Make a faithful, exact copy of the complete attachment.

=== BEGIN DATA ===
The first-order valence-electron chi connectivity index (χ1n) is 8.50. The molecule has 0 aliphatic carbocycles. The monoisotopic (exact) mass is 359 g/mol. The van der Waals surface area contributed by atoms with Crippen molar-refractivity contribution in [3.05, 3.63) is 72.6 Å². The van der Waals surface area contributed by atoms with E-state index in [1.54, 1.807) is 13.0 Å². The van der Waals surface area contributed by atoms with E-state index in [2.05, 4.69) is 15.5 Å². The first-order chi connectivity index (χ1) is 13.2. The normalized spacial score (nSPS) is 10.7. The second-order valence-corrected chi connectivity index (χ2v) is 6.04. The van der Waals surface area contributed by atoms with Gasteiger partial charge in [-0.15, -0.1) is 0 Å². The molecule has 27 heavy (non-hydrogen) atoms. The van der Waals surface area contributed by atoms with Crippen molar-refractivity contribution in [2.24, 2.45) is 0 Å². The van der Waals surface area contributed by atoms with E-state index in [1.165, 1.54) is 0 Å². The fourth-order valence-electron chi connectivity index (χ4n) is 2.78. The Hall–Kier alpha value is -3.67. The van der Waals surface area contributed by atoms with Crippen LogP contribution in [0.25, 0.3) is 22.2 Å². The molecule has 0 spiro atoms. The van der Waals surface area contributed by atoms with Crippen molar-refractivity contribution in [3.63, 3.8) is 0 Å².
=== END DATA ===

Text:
The first-order valence-electron chi connectivity index (χ1n) is 8.50. The molecule has 0 aliphatic carbocycles. The monoisotopic (exact) mass is 359 g/mol. The van der Waals surface area contributed by atoms with Crippen molar-refractivity contribution in [3.05, 3.63) is 72.6 Å². The van der Waals surface area contributed by atoms with E-state index in [1.54, 1.807) is 13.0 Å². The van der Waals surface area contributed by atoms with E-state index in [2.05, 4.69) is 15.5 Å². The first-order chi connectivity index (χ1) is 13.2. The normalized spacial score (nSPS) is 10.7. The second-order valence-corrected chi connectivity index (χ2v) is 6.04. The van der Waals surface area contributed by atoms with Gasteiger partial charge in [-0.15, -0.1) is 0 Å². The molecule has 27 heavy (non-hydrogen) atoms. The van der Waals surface area contributed by atoms with Crippen molar-refractivity contribution in [2.24, 2.45) is 0 Å². The van der Waals surface area contributed by atoms with E-state index in [1.165, 1.54) is 0 Å². The fourth-order valence-electron chi connectivity index (χ4n) is 2.78. The Hall–Kier alpha value is -3.67. The van der Waals surface area contributed by atoms with Crippen LogP contribution in [0.25, 0.3) is 22.2 Å². The molecule has 0 spiro atoms. The van der Waals surface area contributed by atoms with Crippen molar-refractivity contribution in [3.63, 3.8) is 0 Å².